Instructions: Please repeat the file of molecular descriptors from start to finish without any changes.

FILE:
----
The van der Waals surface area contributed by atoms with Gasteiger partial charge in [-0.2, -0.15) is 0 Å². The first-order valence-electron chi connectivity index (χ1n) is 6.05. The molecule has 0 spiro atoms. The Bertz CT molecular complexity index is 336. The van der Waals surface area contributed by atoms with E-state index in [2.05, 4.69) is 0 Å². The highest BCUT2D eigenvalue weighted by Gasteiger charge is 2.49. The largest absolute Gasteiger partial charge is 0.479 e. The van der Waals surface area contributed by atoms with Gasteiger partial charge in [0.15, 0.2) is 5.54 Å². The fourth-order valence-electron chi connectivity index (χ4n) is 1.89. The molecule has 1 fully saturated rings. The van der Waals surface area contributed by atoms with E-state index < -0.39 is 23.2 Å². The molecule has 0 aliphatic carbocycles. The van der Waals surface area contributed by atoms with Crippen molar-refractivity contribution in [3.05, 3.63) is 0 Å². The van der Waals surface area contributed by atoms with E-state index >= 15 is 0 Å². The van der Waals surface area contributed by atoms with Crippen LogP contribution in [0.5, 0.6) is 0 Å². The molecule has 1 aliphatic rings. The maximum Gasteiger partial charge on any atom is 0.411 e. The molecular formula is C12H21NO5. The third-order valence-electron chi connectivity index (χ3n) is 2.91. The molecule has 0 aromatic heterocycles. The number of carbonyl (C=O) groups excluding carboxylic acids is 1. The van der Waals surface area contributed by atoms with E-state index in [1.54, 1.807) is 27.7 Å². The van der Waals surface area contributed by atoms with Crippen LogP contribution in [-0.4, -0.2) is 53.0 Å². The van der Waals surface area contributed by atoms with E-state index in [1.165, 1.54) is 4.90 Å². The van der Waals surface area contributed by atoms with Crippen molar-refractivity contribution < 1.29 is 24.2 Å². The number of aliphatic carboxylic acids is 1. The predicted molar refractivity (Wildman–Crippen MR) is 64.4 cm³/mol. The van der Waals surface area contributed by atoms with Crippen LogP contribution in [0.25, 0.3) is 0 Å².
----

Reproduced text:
The van der Waals surface area contributed by atoms with Gasteiger partial charge in [-0.2, -0.15) is 0 Å². The first-order valence-electron chi connectivity index (χ1n) is 6.05. The molecule has 0 spiro atoms. The Bertz CT molecular complexity index is 336. The van der Waals surface area contributed by atoms with E-state index in [2.05, 4.69) is 0 Å². The highest BCUT2D eigenvalue weighted by Gasteiger charge is 2.49. The largest absolute Gasteiger partial charge is 0.479 e. The van der Waals surface area contributed by atoms with Gasteiger partial charge in [0.15, 0.2) is 5.54 Å². The fourth-order valence-electron chi connectivity index (χ4n) is 1.89. The molecule has 1 fully saturated rings. The van der Waals surface area contributed by atoms with E-state index < -0.39 is 23.2 Å². The molecule has 0 aliphatic carbocycles. The van der Waals surface area contributed by atoms with Crippen molar-refractivity contribution in [3.05, 3.63) is 0 Å². The van der Waals surface area contributed by atoms with E-state index >= 15 is 0 Å². The van der Waals surface area contributed by atoms with Crippen LogP contribution in [0.5, 0.6) is 0 Å². The molecule has 1 aliphatic rings. The maximum Gasteiger partial charge on any atom is 0.411 e. The molecular formula is C12H21NO5. The third-order valence-electron chi connectivity index (χ3n) is 2.91. The molecule has 0 aromatic heterocycles. The number of carbonyl (C=O) groups excluding carboxylic acids is 1. The van der Waals surface area contributed by atoms with E-state index in [1.54, 1.807) is 27.7 Å². The van der Waals surface area contributed by atoms with Crippen LogP contribution in [-0.4, -0.2) is 53.0 Å². The van der Waals surface area contributed by atoms with E-state index in [1.165, 1.54) is 4.90 Å². The van der Waals surface area contributed by atoms with Crippen molar-refractivity contribution < 1.29 is 24.2 Å². The number of aliphatic carboxylic acids is 1. The predicted molar refractivity (Wildman–Crippen MR) is 64.4 cm³/mol. The van der Waals surface area contributed by atoms with Crippen LogP contribution in [0.25, 0.3) is 0 Å².